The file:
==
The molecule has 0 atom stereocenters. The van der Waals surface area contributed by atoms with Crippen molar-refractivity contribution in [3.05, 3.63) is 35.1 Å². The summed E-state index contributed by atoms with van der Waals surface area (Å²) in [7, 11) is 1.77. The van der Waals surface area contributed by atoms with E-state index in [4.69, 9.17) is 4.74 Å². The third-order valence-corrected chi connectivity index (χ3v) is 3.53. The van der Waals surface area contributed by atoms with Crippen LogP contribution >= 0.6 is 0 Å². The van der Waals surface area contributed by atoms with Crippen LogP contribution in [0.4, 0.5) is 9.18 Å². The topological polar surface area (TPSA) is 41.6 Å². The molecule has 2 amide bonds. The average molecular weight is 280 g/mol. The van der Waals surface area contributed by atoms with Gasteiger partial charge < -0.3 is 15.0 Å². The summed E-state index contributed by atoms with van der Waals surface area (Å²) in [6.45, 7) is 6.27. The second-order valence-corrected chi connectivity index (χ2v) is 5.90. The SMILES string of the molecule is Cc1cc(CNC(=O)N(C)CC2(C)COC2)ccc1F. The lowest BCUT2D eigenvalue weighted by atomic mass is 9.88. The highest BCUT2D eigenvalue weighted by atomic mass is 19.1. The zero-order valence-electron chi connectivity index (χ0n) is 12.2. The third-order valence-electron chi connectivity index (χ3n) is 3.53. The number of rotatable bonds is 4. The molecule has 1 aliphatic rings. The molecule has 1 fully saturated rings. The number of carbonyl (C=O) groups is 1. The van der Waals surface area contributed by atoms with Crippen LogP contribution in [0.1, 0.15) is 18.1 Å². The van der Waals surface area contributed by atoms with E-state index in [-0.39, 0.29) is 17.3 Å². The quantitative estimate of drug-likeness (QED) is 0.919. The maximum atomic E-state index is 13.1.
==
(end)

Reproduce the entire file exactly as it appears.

The molecule has 0 atom stereocenters. The van der Waals surface area contributed by atoms with Crippen molar-refractivity contribution in [3.05, 3.63) is 35.1 Å². The summed E-state index contributed by atoms with van der Waals surface area (Å²) in [7, 11) is 1.77. The van der Waals surface area contributed by atoms with E-state index in [4.69, 9.17) is 4.74 Å². The third-order valence-corrected chi connectivity index (χ3v) is 3.53. The van der Waals surface area contributed by atoms with Crippen LogP contribution >= 0.6 is 0 Å². The van der Waals surface area contributed by atoms with Crippen LogP contribution in [0.4, 0.5) is 9.18 Å². The topological polar surface area (TPSA) is 41.6 Å². The molecule has 2 amide bonds. The average molecular weight is 280 g/mol. The van der Waals surface area contributed by atoms with Gasteiger partial charge < -0.3 is 15.0 Å². The summed E-state index contributed by atoms with van der Waals surface area (Å²) in [6.45, 7) is 6.27. The second-order valence-corrected chi connectivity index (χ2v) is 5.90. The SMILES string of the molecule is Cc1cc(CNC(=O)N(C)CC2(C)COC2)ccc1F. The lowest BCUT2D eigenvalue weighted by atomic mass is 9.88. The highest BCUT2D eigenvalue weighted by atomic mass is 19.1. The zero-order valence-electron chi connectivity index (χ0n) is 12.2. The third-order valence-electron chi connectivity index (χ3n) is 3.53. The number of rotatable bonds is 4. The molecule has 1 aliphatic rings. The molecule has 1 fully saturated rings. The number of carbonyl (C=O) groups is 1. The van der Waals surface area contributed by atoms with Crippen LogP contribution in [0.1, 0.15) is 18.1 Å². The van der Waals surface area contributed by atoms with E-state index in [-0.39, 0.29) is 17.3 Å². The quantitative estimate of drug-likeness (QED) is 0.919. The maximum atomic E-state index is 13.1.